Found mineral may indicate the traces of life on Mars

Crater Lake is one of the most possible sites for a future landing of a new Mars Rover of NASA. As the portal phys.org in this Martian crater, scientists were able to detect a mineral that theoretically could save the signs of life on Mars in its distant past. Due to the fact that the district Lake is the place where once was the Delta of the ancient river, scientists hope to find ancient microfossils of potential Martian life. Is there a chance to find life on Mars, and if so, how this can help the detection of hydrated silica on the surface of the planet?

Found hydrated silica on the surface of Mars may indicate the presence of life on the planet in the past

Could life on Mars exist in the past?

Hydrated silica is a mineral, considered the best to search for fossils because of their unique qualities while maintaining biosignature. Jesse Tarnas, graduate of brown University, has developed a unique method of finding the mineral, which allowed to find traces of it on Mars in the crater Lake. The main attraction of this area is a large deltaic Deposit formed by the confluence of ancient rivers that once fed Martian lake. As you know, the river deltas on Earth save a huge amount of biological material that could be held once on the red planet similar processes.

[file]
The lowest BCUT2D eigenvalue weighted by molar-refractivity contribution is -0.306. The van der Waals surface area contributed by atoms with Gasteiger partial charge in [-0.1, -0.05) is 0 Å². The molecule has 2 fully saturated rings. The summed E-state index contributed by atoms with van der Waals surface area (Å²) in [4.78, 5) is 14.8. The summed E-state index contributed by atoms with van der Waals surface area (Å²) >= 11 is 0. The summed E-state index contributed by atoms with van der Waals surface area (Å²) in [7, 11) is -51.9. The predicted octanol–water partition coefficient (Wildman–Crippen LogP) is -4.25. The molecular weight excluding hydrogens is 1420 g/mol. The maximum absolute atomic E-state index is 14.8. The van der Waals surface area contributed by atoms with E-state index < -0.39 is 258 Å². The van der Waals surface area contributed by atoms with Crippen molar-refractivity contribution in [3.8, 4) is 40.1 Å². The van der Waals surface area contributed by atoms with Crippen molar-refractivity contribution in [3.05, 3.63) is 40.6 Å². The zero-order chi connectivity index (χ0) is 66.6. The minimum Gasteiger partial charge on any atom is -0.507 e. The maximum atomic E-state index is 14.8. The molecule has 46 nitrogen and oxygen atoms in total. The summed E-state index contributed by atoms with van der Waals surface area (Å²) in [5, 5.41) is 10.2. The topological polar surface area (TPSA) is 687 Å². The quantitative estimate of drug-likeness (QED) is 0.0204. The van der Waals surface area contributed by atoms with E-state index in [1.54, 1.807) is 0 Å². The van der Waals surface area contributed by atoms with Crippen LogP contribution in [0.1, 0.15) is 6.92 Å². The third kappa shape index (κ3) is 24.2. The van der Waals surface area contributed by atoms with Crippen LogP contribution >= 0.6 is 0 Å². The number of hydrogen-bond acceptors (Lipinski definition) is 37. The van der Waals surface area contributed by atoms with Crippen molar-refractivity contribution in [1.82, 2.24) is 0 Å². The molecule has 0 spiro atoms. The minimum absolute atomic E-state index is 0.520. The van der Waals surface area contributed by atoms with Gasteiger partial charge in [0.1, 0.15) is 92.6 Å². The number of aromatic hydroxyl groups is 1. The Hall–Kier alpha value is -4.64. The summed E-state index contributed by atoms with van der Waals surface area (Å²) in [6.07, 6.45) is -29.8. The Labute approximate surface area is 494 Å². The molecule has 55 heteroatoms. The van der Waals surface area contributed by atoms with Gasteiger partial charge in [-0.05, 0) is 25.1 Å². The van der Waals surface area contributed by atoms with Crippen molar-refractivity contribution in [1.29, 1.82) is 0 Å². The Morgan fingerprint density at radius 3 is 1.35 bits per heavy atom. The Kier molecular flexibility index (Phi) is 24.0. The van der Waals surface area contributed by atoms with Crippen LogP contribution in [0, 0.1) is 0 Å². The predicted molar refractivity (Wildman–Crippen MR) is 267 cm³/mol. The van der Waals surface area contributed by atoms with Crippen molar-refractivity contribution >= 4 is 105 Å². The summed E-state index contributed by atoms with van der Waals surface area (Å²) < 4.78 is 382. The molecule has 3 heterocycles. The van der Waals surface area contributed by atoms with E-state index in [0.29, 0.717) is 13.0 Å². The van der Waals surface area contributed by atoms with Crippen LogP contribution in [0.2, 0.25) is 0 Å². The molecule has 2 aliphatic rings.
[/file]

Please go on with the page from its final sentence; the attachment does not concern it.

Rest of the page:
As mentioned above, one of the Martian silica deposits were discovered in the crater Lake, located on the edge of the Delta at a relatively lowResearchers believe that the material forming the bottom layer of the Delta may be most productive to preserve traces of ancient bacteria. The presence in it of silica can be a double bonus for the scientists involved in the search for alien life.

Crater Lake was once completely filled with water

To conduct the study, researchers used data from the compact reconnaissance image spectrometer of Mars (CRISM), flying aboard the Orbiter NASA’s Mars Reconnaissance Orbiter. The method is applied to CRISM data, used big data Analytics to identify weak spectral signatures of silica deposits.

Despite the fact that researchers are hopeful to detect the first traces of life on the red planet in the Delta of the ancient river, rich in minerals, there is a risk that the silica could be formed upstream in the watershed, being washed subsequently in the crater of volcanic activity. In order for scientists to identify its real source, a future Mars Rover yet to explore this unique area.